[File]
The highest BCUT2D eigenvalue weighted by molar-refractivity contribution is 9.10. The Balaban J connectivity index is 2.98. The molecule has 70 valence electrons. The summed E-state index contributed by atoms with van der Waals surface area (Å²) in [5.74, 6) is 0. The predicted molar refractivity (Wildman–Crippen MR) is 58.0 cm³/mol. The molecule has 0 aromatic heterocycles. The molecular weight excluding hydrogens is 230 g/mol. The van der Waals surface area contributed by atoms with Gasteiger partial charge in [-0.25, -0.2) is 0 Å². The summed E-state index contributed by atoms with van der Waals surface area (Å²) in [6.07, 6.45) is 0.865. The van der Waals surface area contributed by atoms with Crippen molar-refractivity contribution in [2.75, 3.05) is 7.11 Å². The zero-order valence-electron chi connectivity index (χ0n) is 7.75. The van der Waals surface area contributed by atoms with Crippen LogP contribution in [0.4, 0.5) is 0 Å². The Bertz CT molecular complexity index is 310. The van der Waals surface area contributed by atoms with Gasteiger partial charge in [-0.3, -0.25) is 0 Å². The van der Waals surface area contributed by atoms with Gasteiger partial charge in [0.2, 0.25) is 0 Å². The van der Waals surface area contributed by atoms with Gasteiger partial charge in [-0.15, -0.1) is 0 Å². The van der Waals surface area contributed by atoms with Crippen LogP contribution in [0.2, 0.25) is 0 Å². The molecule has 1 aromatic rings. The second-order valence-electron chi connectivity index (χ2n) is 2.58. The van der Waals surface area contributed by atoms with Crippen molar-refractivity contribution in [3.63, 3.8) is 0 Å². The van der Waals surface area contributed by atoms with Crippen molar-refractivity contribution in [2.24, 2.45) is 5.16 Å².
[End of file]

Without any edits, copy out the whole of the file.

The highest BCUT2D eigenvalue weighted by molar-refractivity contribution is 9.10. The Balaban J connectivity index is 2.98. The molecule has 70 valence electrons. The summed E-state index contributed by atoms with van der Waals surface area (Å²) in [5.74, 6) is 0. The predicted molar refractivity (Wildman–Crippen MR) is 58.0 cm³/mol. The molecule has 0 aromatic heterocycles. The molecular weight excluding hydrogens is 230 g/mol. The van der Waals surface area contributed by atoms with Gasteiger partial charge in [-0.25, -0.2) is 0 Å². The summed E-state index contributed by atoms with van der Waals surface area (Å²) in [6.07, 6.45) is 0.865. The van der Waals surface area contributed by atoms with Crippen molar-refractivity contribution in [2.75, 3.05) is 7.11 Å². The zero-order valence-electron chi connectivity index (χ0n) is 7.75. The van der Waals surface area contributed by atoms with Crippen LogP contribution in [0.4, 0.5) is 0 Å². The Bertz CT molecular complexity index is 310. The van der Waals surface area contributed by atoms with Gasteiger partial charge in [-0.3, -0.25) is 0 Å². The van der Waals surface area contributed by atoms with Gasteiger partial charge in [0.2, 0.25) is 0 Å². The van der Waals surface area contributed by atoms with Gasteiger partial charge in [-0.15, -0.1) is 0 Å². The van der Waals surface area contributed by atoms with Crippen LogP contribution in [0.2, 0.25) is 0 Å². The molecule has 1 aromatic rings. The second-order valence-electron chi connectivity index (χ2n) is 2.58. The van der Waals surface area contributed by atoms with Crippen molar-refractivity contribution in [3.63, 3.8) is 0 Å². The van der Waals surface area contributed by atoms with Crippen molar-refractivity contribution in [2.24, 2.45) is 5.16 Å².